How to display travel souvenirs

My preference for displaying collectibles is a cabinet, and if it can be closed, then so much the better. It’s true that I don’t enjoy dusting my collectibles, but I’m more worried about breaking one while I’m dusting.

Putting my collection of souvenirs behind glass doors decreases the time I spent dusting, but still allows for the sheer enjoyment of seeing the collection.

We’ve researched cabinets and displays to protect your collection of souvenirs, and pulled together this list of our best picks.

Small display cabinets for your collection of travel souvenirs

Mirrored-back acrylic case

This case by Ikee Design comes with a magnetic closure and 4 removable shelves.

Extra large flat display case

The Two Timbers oak-finished wood box comes with a latched locking lid.

Wall curio for minatures

Solid wood cabinet in oak and three other finishes. Includes brackets for wall hanging.

Large display cabinets for your collection of travel souvenirs

5-tiered glass tower

The open tower has a small footprint but will help your collectibles stand out. The glass shelves are tempered and the stainless steel posts are rust-proof.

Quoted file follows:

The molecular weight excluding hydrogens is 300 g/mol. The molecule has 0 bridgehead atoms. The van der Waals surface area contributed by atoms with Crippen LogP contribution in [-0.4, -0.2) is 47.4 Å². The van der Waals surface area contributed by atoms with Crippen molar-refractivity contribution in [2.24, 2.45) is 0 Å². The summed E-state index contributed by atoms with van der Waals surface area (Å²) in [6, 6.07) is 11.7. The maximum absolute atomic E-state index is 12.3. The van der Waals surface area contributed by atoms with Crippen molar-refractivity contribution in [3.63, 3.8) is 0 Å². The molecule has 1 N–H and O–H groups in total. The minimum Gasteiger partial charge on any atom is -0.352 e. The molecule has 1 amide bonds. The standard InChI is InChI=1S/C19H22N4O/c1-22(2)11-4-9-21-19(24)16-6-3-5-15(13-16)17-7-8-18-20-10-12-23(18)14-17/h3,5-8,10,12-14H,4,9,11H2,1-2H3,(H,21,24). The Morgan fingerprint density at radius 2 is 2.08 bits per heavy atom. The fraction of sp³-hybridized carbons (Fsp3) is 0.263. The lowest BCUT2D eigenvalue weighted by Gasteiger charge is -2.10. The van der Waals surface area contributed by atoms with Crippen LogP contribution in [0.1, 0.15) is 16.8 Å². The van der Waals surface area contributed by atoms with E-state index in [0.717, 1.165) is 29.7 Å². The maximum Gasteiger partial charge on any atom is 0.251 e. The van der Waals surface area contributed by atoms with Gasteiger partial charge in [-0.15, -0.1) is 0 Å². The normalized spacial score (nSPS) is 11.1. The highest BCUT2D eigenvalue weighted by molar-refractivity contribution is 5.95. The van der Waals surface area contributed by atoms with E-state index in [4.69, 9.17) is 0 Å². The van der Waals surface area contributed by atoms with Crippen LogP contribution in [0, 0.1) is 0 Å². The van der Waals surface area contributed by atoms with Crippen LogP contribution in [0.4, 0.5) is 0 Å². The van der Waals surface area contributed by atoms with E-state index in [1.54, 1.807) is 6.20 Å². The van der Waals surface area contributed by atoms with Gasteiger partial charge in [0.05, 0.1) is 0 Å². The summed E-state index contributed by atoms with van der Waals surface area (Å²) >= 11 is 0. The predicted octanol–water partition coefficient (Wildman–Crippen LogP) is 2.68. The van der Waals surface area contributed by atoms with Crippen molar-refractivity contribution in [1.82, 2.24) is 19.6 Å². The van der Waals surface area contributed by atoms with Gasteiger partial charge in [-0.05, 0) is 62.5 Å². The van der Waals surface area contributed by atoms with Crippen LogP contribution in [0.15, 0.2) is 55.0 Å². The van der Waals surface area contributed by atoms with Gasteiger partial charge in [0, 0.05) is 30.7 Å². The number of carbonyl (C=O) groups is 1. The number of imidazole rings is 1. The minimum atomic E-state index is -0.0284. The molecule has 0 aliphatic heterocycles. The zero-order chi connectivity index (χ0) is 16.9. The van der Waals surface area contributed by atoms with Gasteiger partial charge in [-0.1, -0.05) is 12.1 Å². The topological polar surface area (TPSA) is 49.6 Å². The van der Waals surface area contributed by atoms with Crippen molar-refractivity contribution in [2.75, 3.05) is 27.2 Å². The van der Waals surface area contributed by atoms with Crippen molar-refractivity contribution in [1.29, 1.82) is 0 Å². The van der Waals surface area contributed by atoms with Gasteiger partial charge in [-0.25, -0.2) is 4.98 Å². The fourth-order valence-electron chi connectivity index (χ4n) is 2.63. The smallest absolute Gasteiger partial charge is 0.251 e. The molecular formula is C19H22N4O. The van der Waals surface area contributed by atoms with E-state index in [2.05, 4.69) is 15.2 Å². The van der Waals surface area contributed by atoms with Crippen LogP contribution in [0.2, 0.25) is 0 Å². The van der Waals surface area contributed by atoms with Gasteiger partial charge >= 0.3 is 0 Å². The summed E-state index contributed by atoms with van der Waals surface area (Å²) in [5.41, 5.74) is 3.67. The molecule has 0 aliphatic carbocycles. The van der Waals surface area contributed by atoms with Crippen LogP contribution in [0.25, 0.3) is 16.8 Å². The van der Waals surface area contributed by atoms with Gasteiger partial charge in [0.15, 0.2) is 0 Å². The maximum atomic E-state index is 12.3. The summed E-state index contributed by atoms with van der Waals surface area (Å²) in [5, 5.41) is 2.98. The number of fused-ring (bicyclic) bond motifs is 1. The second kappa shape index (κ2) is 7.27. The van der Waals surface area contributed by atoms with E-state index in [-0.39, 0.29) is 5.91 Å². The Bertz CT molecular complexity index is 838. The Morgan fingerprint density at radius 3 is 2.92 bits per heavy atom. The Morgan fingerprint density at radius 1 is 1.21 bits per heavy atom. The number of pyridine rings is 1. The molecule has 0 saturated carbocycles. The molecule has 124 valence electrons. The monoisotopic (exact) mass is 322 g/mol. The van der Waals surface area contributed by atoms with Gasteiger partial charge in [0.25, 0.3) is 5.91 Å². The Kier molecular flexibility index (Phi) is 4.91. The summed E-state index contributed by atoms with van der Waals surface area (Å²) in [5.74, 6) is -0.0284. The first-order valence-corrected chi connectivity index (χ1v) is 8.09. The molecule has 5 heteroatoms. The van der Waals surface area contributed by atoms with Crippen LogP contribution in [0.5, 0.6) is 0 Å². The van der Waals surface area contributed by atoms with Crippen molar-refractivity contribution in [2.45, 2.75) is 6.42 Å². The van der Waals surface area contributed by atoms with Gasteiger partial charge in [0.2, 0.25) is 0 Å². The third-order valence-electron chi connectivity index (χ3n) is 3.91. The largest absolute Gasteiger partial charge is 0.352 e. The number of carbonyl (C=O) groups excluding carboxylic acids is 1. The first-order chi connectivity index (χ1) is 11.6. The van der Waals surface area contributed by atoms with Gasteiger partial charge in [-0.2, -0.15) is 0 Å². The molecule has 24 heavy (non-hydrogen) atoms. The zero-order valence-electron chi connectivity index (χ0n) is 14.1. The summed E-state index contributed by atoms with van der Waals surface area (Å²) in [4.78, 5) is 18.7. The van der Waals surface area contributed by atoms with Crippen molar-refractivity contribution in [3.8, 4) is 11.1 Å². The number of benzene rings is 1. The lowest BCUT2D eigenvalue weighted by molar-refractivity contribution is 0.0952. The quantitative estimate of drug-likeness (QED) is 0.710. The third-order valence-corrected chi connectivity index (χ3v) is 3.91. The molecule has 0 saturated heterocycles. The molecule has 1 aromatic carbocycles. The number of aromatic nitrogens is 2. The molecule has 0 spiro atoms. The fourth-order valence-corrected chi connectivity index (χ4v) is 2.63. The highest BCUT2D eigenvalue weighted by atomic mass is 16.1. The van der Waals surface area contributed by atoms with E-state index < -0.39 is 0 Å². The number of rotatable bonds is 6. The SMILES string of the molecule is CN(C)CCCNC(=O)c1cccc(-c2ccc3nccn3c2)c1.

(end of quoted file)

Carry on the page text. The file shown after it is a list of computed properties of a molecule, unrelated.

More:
Mirrored console

The Home Fare cabinet in cherry finish has a lighted interior, antique brass hardware, and v-grooved glass.

Ricardo curio cabinet

This is our most expensive pick, and no wonder – it’s made by Howard Miller! Notice how the door slides both ways.

How to display your wine collection

No matter the value of your wine collection, consider both how you store and display your wine. For example, location makes a difference. Sunlight and warm temperatures are not ideal conditions for your wine bottle collection.

But not all of us have a lot of choices for where to store our wine. If the kitchen is the best location, then a small wine cooler may be the best option.

Best small to medium wine coolers

Free-standing wine coolers should not be fully recessed or built in to maintain the best even cooling. Leave at least 4 to 6 inches around the sides, top, and back of the cooler to ensure good air circulation.